In order to retain the strut 18 in a fixed position, a locking device 50 is provided at the hinge device 46 in order to retain the strut 18 in an upright position relative to the side strut support 16. The locking device 50 includes a pivot point 56 about which the strut 18 is pivotable relative to the side support 16.
In turning to
The tightening band 28 includes a central portion 66 that has a reduced material geometry that facilitates cutting of the tightening band. The tightening band 28 also includes enlarged portions 70 located at the end portions which facilitate pulling the ends 68, 69 through the brackets 38, 39. Further, the tightening band 28 defines a plurality of serrations or teeth 70 which are used to engage with the brackets 38, 39.
The central portion is also advantageously configured so as to allow for greater flexibility of the tightening band in situations where a leg (such as a larger sized leg) bends the brackets located on the wings into an angular portion. For example, it has been found that when a leg is inserted into the walker, the wings extend around the leg in a position that bends the brackets downwardly. To illustrate this phenomenon, when a leg in not in the walker, the brackets of the walker are generally configured in a straight configuration exemplified by | |. On the other hand, when the leg is placed in the walker, the brackets resemble the configuration exemplified by \. Hence, the reduced material geometry imparts greater flexibility to the tightening bands without breaking the brackets when the brackets are bent.
The tightening band may be constructed from a variety of materials, in particular polymeric materials which afford sufficient flexibility and resilience to engage with the brackets, while having sufficient toughness to retain the walker on the leg and foot of the patient. The tightening band may be modified so that it is incrementally positionable in a variety of directions or merely uni-directionally.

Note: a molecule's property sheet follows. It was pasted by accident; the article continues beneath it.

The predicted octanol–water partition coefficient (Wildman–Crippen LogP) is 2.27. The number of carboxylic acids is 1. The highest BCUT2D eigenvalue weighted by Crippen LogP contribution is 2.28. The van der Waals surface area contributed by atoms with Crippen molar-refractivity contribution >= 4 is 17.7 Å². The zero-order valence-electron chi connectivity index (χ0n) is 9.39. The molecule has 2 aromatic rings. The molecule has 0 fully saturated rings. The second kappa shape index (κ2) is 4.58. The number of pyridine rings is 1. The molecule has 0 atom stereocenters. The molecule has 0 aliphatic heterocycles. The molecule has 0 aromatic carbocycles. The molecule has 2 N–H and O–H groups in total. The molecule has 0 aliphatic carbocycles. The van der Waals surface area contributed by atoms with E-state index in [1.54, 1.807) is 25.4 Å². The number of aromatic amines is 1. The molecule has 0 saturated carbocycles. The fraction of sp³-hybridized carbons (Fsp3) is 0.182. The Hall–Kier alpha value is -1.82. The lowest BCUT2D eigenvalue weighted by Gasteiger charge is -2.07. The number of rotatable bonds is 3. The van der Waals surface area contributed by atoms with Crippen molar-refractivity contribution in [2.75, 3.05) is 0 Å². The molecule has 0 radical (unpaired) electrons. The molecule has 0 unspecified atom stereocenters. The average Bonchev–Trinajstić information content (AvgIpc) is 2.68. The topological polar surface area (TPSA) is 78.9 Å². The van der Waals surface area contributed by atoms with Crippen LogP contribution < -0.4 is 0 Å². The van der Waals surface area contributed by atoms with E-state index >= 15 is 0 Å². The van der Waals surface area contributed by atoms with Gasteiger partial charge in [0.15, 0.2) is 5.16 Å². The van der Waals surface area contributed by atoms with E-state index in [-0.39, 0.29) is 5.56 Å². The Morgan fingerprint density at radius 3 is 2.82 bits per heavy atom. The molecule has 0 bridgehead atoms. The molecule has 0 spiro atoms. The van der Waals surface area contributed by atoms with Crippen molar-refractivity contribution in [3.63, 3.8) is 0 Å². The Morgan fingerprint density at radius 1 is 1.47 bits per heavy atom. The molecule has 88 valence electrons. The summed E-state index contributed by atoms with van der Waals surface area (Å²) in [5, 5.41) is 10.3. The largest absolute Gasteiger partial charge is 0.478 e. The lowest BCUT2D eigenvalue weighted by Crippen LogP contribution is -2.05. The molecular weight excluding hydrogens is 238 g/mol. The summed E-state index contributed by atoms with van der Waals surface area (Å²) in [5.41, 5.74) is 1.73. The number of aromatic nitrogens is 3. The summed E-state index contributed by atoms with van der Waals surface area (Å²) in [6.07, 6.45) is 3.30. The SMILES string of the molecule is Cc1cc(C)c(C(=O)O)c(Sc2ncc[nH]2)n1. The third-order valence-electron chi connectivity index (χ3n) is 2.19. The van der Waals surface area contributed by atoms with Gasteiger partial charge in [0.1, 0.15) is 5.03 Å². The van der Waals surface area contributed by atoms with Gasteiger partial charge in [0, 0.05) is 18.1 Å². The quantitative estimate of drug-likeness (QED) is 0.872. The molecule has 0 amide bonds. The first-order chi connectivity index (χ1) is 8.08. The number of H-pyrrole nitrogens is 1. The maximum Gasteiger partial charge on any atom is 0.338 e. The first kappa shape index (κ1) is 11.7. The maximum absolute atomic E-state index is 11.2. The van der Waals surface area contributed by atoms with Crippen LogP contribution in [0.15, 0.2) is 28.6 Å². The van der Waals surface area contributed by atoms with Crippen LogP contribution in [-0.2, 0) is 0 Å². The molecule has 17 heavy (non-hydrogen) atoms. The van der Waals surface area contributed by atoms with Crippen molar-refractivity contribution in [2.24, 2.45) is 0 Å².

The outer and inner clasps 80, 82 are formed to engage one another, wherein the inner clasp 82 carries a pin 84 having a head 88 and a notched portion 86 located below the head 88. The pin 84 is configured to extend through and engage an opening 90 formed through the outer clasp 80. The opening 90 includes an internal rim 91 that is engaged by a notch 86 when the clasps 80, 82 are closed towards one another. When installed on the walker, the pin 84 extends through an opening 124 (see
The elongate portion 72 is intended to extend across or over the foot when the brackets are secured to mutually opposed sides of the base. In order to provide a circulation of air, the elongate portion includes a plurality of ribs 94 which space a plurality of openings 96.
The upper bracket 108 defines a bend 108 connecting the elongate portion 102 to an arm 110 which extends below the elongate portion 102. The arm 110 has an end portion which forms a lower flange 112 and an upper lip 114. The lower flange 112 and the upper lip 114 are sized and configured to be insertable through a slot 126 (see
As with the lower bracket 30, the upper bracket 32 is arranged to extend over the foot, and generally conform therewith when the tightening band is inserted and engages opposed upper brackets 32. The elongate portion 102 defines a recessed portion 116 that includes a plurality of ribs 120 with openings 122 defined therebetween.
The upper and lower brackets, as with the shell, may be formed from a plurality of materials, such as polymeric materials. Each bracket is preferably integrally molded as a unity piece.
In the embodiment of
Alternatively, as depicted in
In accordance with another embodiment of the orthopedic device,
As illustrated in
The strut support assembly 218 also includes strut frame members 254 which may be embedded in, attached to or overmolded by the shell assembly 220, as taught by U.S. patent application publication 2007/0293798. The strut frame members 254 may cause the inner sides of the main shell bodies 222A, 222B to protrude as regions 266 along which the strut frame members 254 correspond, as exemplified in